For more information, see sources on page 117 Dining room To boost Christmas cheer during family meals, evergreen boughs
are tied to the horizontal light fixture. Black-and-white bows affixed to Oly’s “Sussex” chairs with seats made of oversize woven leather straps support the home’s graphic color story. Sunroom Slipcovered sofas offer a comfy spot for games, music, and talks—a place for family time. “This room has the most meaning because of what it represents,” Lauren says. Family office A custom wallcovering from Spoonflower in oversize plaid sets a creative mood. Chairs covered in faux fur inject the laboratory of imagination with texture and sass.
Bunk room This kid-friendly space buzzes with contemporary vibes from geometric-pattern carpet, a knit pouf, and a wiry chandelier by Jonathan Browning for RH Modern. Master bedroom The dramatic high pitch of the ceiling softly contrasts a calming palette of ivory, gray, and black. A quiet diamond motif introduces pattern behind the bed, upholstered in crushed velvet.
TO ME, CHRISTMAS IS ABOUT BEING COZY TOGETHER WITH A SENSE OF CALM AND STILLNESS.” —homeowner Lauren Fierz
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SkyBlue WRITTEN BY MARA BOO PHOTOGRAPHY BY EMILY JENKINS FOLLOWILL PRODUCED BY LISA MOWRY
HOLIDAY DECOR HAPPILY PLAYS THE BLUES IN AN AIRY ATLANTA HOME THAT BENDS TRADITION IN LIGHT, BRIGHT STYLE
December/January 2018 TH
hristmas Eve is here, and the scent of gently bubbling beef bourguignon greets Lisa Jackson, her husband, Rick, and their three children as they bustle through the door, just home from church. Dinner, as always, will be served on Chickadee & Holly ﬁne bone china that once belonged to Lisa’s grandmother; it will be eaten with sterling silver ﬂatware that graced that same grandmother’s dining table decades ago. The meal has been planned for more than a month and will be shared, as always, by 15 members of Rick’s family. “We do the same things every year,” Lisa says with a laugh. “We love our traditions.” Among her favorites? Her annual preThanksgiving holiday kickoff trip to New York—or sometimes,
Chicago—with teenage daughters Sara Elizabeth and Parker “to shop and get in the spirit,” Lisa says. So spirited are the Jacksons that friends joke they know the holidays have arrived once armloads of greenery and twinkling lights festoon the symmetrically dormered windows, 11-foot French doors, and urn-capped gateposts of the family’s Atlanta home—an eclectic mix of French and Belgian architecture designed by architect Stan Dixon. “This house is very special to me,” Dixon says. “It draws on the edited approach to traditional architecture that I practice and love. Also, it was newly constructed within a 1920s revival neighborhood, and I’m proud to say it ﬁts seamlessly with the historic homes that surround it.”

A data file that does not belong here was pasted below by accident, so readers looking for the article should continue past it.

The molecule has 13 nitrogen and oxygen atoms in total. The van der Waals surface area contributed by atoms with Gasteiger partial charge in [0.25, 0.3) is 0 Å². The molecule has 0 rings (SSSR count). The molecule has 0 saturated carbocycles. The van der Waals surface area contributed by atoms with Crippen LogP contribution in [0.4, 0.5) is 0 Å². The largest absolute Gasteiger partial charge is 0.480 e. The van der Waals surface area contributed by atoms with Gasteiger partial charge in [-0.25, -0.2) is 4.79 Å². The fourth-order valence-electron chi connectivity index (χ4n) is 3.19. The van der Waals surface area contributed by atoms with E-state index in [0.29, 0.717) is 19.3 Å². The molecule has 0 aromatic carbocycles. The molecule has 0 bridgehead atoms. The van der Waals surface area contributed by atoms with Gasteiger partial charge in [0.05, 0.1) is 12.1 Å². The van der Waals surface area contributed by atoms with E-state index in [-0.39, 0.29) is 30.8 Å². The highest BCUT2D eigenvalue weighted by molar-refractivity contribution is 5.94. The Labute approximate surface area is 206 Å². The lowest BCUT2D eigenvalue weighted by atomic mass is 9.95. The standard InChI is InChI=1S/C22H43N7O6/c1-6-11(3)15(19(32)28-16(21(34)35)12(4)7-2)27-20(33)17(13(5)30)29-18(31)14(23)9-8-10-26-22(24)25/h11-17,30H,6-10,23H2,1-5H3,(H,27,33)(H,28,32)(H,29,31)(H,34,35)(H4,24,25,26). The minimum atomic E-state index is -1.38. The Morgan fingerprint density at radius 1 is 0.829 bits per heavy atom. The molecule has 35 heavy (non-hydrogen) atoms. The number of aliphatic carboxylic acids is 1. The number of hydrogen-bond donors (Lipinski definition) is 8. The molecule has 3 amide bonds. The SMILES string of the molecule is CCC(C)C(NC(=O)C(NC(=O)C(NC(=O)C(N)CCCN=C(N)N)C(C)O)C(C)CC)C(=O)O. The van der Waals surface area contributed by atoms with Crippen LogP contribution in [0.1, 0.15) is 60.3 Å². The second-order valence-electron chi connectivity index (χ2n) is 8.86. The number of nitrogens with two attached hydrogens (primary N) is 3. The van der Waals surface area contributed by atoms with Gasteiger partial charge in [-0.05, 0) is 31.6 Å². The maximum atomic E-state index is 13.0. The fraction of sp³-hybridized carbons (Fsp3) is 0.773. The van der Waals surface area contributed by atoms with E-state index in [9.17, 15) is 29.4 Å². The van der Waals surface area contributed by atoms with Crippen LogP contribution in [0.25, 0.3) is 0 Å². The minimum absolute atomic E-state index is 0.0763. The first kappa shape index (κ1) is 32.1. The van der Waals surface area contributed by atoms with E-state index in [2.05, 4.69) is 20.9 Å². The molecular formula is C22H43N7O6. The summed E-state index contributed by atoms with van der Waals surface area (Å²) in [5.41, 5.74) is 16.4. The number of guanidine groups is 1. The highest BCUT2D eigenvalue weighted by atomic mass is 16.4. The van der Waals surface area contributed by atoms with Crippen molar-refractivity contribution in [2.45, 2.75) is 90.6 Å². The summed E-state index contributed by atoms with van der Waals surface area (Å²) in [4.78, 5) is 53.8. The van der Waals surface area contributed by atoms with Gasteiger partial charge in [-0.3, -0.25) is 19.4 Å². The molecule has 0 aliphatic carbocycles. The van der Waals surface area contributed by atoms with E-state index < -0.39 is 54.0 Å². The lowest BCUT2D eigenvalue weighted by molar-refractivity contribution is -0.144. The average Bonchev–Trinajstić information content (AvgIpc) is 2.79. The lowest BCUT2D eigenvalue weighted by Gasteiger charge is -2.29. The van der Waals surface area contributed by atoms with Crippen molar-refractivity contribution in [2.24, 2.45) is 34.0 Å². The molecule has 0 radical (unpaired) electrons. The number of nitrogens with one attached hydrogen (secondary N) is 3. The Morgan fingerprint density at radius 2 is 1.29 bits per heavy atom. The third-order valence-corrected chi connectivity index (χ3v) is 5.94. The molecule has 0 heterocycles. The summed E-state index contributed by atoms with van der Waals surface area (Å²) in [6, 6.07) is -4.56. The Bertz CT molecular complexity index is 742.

Family Rick, Sara Elizabeth, Richard, Lisa, and Parker Jackson hang the last of their blue and silver (plastic!) ornaments on the Christmas tree decorating their veranda. Living room Twin bergères are upholstered in Brunschwig & Fils “Teal Green” silk taffeta. “It’s a bit fragile, but it’s so gorgeous and was definitely worth using,” designer Will Huff says. The Magni “Jewel” coffee table, he says, “is truly the jewel in the room.” Custom tuxedo sofas add panache. Preceding pages Sofa, chairs, and ottomans by
Janus et Cie are covered in the company’s “Spinnaker” fabric. An arched, mirrored wall—and the massive fireplace it reflects—elevates the Jacksons’ outdoor gathering experience, making the veranda as inviting for cocktails and conversation as the house itself. December/January 2018 TH
WE WANTED PEOPLE TO FEEL COMFORTABLE IN THEIR SEATS, NO MATTER WHERE THOSE SEATS ARE.” —designer Will Huff
Lisa was thrilled when she and Rick were able to buy the house ﬁve years ago. “I love everything about it,” she says. “It’s so light, bright, and airy. It’s wonderful for gathering people together.” Especially during the Christmas season. First, there’s the holiday party hosted by the Jacksons each year for more than 150 donors and board members of Annandale Village, a local nonproﬁt dear to Lisa’s heart. Christmas Eve dinner comes next, quickly followed by Christmas Day celebrations—which never, ever vary. “We open presents in the library in the morning and have my family for dinner in the evening,” she says. “The menu is always the same— beef tenderloin, mashed potatoes, a big green salad, creamed spinach with artichokes, and peppermint ice cream with chocolate sauce—and we often have as many as 15 people spending the night.”
Exuberant but exhausted, Lisa vows each year to end her celebrations there—but never does. “We always end up having friends from Chicago and Chattanooga visit for New Year’s Eve,” she says. “We love to cook, and we love to entertain. We feel so fortunate to live in a house that makes that possible.” Indeed, the welcoming nature of the home extends to its decor. Awash in a relaxing mix of cool whites and grays augmented by all manner of blues—from indigo and sky to navy and turquoise— rooms bear the hallmark of Lisa’s favorite color, and the approach of designers Will Huff and Heather Dewberry of Huff-Dewberry. “I watch what my clients wear and design my houses to match what they feel good in,” Huff says. “Lisa is often dressed in blue. I wanted her to feel as comfortable in her house as she does in her clothes.”
Dining room Metallic grass cloth—Donghia’s “Hemp II” in silver—climbs dining room walls; a New Classics custom walnut pedestal table with perimeter leaves expands to seat 12. “A square room calls for a round dining table,” Huff says. Stockings Ornamented with beading and crystals, Kim Seybert for Neiman Marcus stockings await Christmas morning surprises. Console Lamps encrusted with metallic stones illuminate a concrete console table by Bradley USA. Lisa’s ever-growing collection of crystal Christmas trees by Simon Pearce through Erika Reade amplifies the sparkle.